Aquatic Weed Control with Roundup Pro Biactive

Aquatic Weed Control with Roundup Pro Biactive

Aquatic use means spraying in or on land immediately adjacent to a body of water, where the land immediately adjacent to is defined as the bank of the body of water. The body of water can be enclosed (i.e. ponds or reservoirs which do not drain to a watercourse) or open (i.e. rivers and streams which drain to a watercourse).

All aquatic use of herbicides requires Environment Agency approval. Contact the local EA office before work begins.

Safety to the environment

Safety to the environment is an important consideration when treating weeds in and around water. Roundup Pro Biactive is particularly suitable for these areas. It gives effective weed control, and is quickly broken down in soil or sediment into harmless natural substances. It is non-residual, and does not harm animals, birds, fish, insects and other wildlife.

When Roundup Pro Biactive is used correctly, only a small proportion of the spray reaches the water. Any herbicide which enters the water is broken down by microbes. This was confirmed by monitoring sites after application. The amount of glyphosate found in slow-flowing water one hour after treatment, and in still water 12 hours after treatment, is barely detectable.

At these sites, the variety and number of microorganisms showed no significant change during the year after treatment.

Evidence suggests that Roundup Pro Biactive has less effect than mechanical weed control on wildlife.

Government Approval

The Department of Environment, Food and Rural Affairs imposes strict control on the use of herbicides in aquatic areas.

Glyphosate, the active ingredient in Roundup Pro Biactive, is one of only two active ingredients approved for such use.

Before granting approval, DEFRA considers extensive data on the herbicide’s characteristics, including it’s toxicology, degradation, persistence, and effects on invertebrates and fish.

Roundup Pro Biactive provides long-term control of aquatic weeds in ditches and drainage channels. It controls emergent and floating weeds including especially difficult to kill species such as reeds,

rushes, sedges and grasses. Roundup Pro Biactive has a favourable toxicological and environmental profile.


Emergent Weeds

Spray when the weeds are actively growing with a full emergence of green leaf at the flowering and up to die-back stage. For the control of watercress, the best results are from June applications. Bulrush from late July applications and for all the remaining species from mid-August to mid-September. Leaf symptoms on the weeds begin with a grey/ greening and then yellowing of the foliage usually appearing within 14-21 days of spraying in the early Autumn.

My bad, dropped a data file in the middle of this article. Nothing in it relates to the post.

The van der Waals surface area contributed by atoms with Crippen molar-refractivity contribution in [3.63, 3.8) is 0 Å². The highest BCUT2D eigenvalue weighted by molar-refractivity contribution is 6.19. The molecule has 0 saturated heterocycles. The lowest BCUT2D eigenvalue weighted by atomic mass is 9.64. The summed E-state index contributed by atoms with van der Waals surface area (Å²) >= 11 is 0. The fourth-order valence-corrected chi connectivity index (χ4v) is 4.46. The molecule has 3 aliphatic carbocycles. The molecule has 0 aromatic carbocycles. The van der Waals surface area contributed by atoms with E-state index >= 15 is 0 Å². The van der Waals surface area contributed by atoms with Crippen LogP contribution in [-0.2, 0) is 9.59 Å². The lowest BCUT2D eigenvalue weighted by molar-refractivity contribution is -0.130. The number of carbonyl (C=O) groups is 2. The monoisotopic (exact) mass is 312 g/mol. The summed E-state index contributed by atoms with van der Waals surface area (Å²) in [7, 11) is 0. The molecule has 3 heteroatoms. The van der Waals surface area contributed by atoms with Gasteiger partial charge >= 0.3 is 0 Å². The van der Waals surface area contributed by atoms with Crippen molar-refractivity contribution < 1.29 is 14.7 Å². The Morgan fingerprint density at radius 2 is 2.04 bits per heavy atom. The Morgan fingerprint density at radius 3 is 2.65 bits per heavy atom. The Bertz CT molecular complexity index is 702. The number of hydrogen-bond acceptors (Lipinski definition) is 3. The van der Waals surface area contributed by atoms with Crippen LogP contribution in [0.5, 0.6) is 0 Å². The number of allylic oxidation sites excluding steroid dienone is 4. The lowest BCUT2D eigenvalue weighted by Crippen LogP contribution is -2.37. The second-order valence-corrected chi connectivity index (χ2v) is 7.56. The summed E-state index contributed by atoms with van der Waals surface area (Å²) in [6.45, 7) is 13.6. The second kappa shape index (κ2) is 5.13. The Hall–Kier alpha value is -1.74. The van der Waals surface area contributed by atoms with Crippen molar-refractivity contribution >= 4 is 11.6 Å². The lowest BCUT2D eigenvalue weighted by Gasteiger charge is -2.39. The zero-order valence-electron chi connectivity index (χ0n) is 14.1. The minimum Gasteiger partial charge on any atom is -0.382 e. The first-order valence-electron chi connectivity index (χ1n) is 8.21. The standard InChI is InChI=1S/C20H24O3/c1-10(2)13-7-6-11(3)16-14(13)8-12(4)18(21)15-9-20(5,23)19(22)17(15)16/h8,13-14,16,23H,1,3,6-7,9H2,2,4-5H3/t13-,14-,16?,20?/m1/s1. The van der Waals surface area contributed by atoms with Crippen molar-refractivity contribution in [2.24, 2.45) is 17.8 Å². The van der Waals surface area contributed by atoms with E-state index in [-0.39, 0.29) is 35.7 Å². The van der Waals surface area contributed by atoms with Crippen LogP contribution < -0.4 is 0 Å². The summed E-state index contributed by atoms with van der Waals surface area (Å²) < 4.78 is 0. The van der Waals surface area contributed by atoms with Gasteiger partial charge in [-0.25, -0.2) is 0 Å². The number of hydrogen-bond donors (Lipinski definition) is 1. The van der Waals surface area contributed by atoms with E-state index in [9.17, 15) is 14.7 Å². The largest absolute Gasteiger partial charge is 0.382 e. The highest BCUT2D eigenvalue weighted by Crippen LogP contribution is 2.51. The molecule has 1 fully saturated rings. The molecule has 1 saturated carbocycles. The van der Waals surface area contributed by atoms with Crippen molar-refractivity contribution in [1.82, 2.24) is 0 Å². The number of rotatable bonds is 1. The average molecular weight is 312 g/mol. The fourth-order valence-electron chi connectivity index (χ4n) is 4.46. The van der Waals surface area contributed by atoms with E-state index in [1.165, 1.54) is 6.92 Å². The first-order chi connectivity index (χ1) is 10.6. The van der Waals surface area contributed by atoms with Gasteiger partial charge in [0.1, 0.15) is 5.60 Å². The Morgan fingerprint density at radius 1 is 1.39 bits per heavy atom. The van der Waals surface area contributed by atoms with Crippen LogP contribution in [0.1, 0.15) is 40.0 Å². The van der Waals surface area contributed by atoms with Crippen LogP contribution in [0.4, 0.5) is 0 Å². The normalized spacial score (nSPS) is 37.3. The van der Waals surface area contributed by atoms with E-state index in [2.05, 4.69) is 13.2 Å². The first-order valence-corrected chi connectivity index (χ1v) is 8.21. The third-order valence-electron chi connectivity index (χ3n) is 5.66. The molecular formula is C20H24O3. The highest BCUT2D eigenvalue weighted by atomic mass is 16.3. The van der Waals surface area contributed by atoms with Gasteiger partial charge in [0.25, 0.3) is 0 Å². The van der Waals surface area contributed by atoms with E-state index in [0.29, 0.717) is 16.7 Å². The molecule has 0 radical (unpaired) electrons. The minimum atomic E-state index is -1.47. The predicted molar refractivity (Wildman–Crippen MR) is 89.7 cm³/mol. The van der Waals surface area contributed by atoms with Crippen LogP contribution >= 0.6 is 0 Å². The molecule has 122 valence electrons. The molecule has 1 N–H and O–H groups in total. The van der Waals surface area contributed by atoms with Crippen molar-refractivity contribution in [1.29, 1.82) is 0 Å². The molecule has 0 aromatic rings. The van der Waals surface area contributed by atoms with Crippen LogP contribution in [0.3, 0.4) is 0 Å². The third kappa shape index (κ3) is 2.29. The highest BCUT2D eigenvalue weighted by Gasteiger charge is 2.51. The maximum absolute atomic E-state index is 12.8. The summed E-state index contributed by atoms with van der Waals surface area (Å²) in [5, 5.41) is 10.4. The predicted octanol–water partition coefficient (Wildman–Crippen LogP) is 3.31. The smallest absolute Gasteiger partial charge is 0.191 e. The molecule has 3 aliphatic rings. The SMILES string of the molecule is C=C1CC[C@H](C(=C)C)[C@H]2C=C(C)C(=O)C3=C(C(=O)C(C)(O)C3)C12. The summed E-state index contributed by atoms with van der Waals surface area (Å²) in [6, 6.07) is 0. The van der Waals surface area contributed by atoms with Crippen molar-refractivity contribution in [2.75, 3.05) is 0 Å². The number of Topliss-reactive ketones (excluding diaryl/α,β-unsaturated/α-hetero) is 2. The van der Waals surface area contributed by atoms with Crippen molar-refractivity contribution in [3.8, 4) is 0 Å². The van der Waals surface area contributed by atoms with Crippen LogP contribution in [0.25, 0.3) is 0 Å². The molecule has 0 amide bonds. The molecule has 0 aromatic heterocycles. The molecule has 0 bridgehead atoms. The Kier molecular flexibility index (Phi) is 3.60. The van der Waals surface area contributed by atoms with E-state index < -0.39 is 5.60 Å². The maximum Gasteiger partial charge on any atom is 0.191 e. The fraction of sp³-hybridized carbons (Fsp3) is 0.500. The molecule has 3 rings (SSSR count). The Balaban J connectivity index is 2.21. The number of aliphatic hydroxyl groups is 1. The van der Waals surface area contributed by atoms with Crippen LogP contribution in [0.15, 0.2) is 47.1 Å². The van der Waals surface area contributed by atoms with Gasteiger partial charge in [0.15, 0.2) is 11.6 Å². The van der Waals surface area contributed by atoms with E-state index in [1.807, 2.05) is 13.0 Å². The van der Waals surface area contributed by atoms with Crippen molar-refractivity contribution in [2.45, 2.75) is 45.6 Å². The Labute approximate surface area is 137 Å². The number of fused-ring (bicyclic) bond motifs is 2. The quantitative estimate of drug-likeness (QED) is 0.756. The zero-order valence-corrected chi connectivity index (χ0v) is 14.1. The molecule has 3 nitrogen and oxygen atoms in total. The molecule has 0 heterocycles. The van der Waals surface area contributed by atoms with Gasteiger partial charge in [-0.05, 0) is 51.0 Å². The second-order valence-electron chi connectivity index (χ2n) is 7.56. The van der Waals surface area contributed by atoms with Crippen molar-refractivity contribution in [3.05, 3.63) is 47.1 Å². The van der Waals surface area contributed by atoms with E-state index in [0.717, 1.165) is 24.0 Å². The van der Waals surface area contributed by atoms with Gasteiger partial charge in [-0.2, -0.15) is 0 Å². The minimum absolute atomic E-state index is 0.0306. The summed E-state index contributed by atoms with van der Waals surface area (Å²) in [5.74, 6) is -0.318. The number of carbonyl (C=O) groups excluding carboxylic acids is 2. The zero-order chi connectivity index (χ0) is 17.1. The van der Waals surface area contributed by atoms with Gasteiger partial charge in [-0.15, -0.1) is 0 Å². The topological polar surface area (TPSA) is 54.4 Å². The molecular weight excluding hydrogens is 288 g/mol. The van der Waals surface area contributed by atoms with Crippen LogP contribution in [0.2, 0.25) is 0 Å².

Complete foliage desiccation usually occurs 30-40 days after spraying. At this stage the weeds can be cut and removed. During cold conditions leaf symptoms may not appear before natural die-back but no growth will occur in the season following spraying.

Floating Weeds

Spray when there is a maximum emergence of floating leaves. For the control of Water Lilies, the best results  are obtained from applications made from mid-July to mid-August. From 7-21 days after spraying the foliage turns yellow, gradually disintegrates and sinks below the surface of the water. A few leaves may remain green until the end of the season but do not regrow in the following year.

Adjuvants must not normally be used with Roundup Pro Biactive in aquatic areas, but for floating weeds where wash-off can be a potential problem the addition of 475 ml TopFilm®, (a natural biosponge

called Biocar® made from maize) may improve control of species where herbicide wash-off is a problem, e.g. Hydrocotyle ranunculoides (Floating Pennywort), Myriophyllum aquaticum, (Parrot's Feather),
Potamogeton natans, (Broad leaved pondweed), reeds and rushes, Nymphoides peltata (Fringed water lily). TopFilm® is an approved adjuvant for use in water.

Rates of Use

Roundup Pro Biactive herbicide MAY BE USED for the control of aquatic weeds in the presence of fish if used in strict accordance with the recommendations in this section.

Emergent Weeds include: Bulrush, Common Reed, Creeping Bent, Reed Canary Grass, Reed Sweet Grass, Sedges, Soft Rush, Watercress, Whorlgrass
Floating Weeds include: White Water Lily, Yellow Water Lily

Target Weeds Roundup Pro Biactive Volume of water for hydraulic sprayers
Emergent Weeds 5.0 l/ha 200-400 (optimum 250)
Floating Weeds 6.0 l/ha 100-200


Any knapsack sprayer, tractor-mounted or boat mounted sprayer may be used provided it is capable of applying the appropriate spray volume accurately and at the correct pressure, to achieve a ‘medium’ or ‘coarse’ quality spray, (BCPC definition).

Avoid high water volumes which may lead to run-off and loss of chemical.

Applications made in flowing water should be sprayed against the direction of flow.

Roundup Pro Biactive must be applied as a directed spray to green, actively growing weeds and drift must be avoided.

Applications must be made before the leaves of the weeds have started to die back.

Hand-held weedwipers may be used to apply Roundup Pro Biactive directly to weeds, using a concentration of 1 part of Roundup Pro Biactive to 2 parts of clean water.

When operating in or near water, it can be difficult to get the spray nozzle over weeds growing at a distance from the bank. Consider using a telescopic hand-held lance which extends to give a spray range of up to 5 metres. These lances are also useful for spraying tall bankside weeds such as Giant Hogweed and Japanese Knotweed.

All spray equipment should be checked and cleaned thoroughly before and after use, and should be calibrated regularly.

With a boat-mounted sprayer, use the slowest forward speed to cause minimum disturbance to the leaves of the weeds. When disturbed by the wash, water lilies may require retreatment.

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